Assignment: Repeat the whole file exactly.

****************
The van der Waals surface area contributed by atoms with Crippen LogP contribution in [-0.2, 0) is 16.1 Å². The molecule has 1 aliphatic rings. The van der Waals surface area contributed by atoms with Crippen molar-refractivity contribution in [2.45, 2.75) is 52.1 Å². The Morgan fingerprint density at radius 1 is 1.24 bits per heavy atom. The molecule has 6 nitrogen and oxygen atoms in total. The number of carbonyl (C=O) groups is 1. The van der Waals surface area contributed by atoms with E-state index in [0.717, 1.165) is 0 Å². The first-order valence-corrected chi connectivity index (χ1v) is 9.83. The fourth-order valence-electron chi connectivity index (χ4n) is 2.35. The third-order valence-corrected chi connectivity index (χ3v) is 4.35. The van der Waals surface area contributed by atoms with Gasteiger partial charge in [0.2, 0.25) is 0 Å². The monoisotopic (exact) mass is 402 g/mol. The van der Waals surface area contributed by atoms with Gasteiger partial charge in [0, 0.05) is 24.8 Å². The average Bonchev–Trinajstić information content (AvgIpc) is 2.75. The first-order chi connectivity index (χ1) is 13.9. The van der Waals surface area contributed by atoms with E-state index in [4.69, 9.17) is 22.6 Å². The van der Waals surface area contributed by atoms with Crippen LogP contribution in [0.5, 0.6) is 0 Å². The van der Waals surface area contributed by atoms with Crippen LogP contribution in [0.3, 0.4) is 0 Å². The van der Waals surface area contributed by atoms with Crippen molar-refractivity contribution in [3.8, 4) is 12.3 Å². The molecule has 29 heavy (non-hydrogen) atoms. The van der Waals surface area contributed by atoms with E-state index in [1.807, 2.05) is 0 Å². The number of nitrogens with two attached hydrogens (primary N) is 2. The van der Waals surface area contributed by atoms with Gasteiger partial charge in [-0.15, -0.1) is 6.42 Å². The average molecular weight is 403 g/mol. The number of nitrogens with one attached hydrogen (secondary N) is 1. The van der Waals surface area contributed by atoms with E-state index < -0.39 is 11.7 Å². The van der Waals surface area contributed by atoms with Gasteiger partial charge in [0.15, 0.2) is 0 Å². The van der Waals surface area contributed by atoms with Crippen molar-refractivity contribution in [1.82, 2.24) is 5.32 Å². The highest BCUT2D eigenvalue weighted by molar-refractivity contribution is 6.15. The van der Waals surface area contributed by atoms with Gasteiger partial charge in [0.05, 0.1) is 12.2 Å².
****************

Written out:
The van der Waals surface area contributed by atoms with Crippen LogP contribution in [-0.2, 0) is 16.1 Å². The molecule has 1 aliphatic rings. The van der Waals surface area contributed by atoms with Crippen molar-refractivity contribution in [2.45, 2.75) is 52.1 Å². The Morgan fingerprint density at radius 1 is 1.24 bits per heavy atom. The molecule has 6 nitrogen and oxygen atoms in total. The number of carbonyl (C=O) groups is 1. The van der Waals surface area contributed by atoms with E-state index in [0.717, 1.165) is 0 Å². The first-order valence-corrected chi connectivity index (χ1v) is 9.83. The fourth-order valence-electron chi connectivity index (χ4n) is 2.35. The third-order valence-corrected chi connectivity index (χ3v) is 4.35. The van der Waals surface area contributed by atoms with Gasteiger partial charge in [0.2, 0.25) is 0 Å². The monoisotopic (exact) mass is 402 g/mol. The van der Waals surface area contributed by atoms with Gasteiger partial charge in [0, 0.05) is 24.8 Å². The average Bonchev–Trinajstić information content (AvgIpc) is 2.75. The first-order chi connectivity index (χ1) is 13.9. The van der Waals surface area contributed by atoms with E-state index in [4.69, 9.17) is 22.6 Å². The van der Waals surface area contributed by atoms with Crippen LogP contribution in [0.5, 0.6) is 0 Å². The van der Waals surface area contributed by atoms with Crippen LogP contribution in [0.3, 0.4) is 0 Å². The van der Waals surface area contributed by atoms with Crippen molar-refractivity contribution in [3.8, 4) is 12.3 Å². The molecule has 29 heavy (non-hydrogen) atoms. The van der Waals surface area contributed by atoms with E-state index in [1.807, 2.05) is 0 Å². The number of nitrogens with two attached hydrogens (primary N) is 2. The van der Waals surface area contributed by atoms with Gasteiger partial charge in [-0.15, -0.1) is 6.42 Å². The average molecular weight is 403 g/mol. The number of nitrogens with one attached hydrogen (secondary N) is 1. The van der Waals surface area contributed by atoms with E-state index < -0.39 is 11.7 Å². The van der Waals surface area contributed by atoms with Gasteiger partial charge in [0.15, 0.2) is 0 Å². The van der Waals surface area contributed by atoms with Crippen molar-refractivity contribution in [1.82, 2.24) is 5.32 Å². The highest BCUT2D eigenvalue weighted by molar-refractivity contribution is 6.15. The van der Waals surface area contributed by atoms with Gasteiger partial charge in [0.05, 0.1) is 12.2 Å².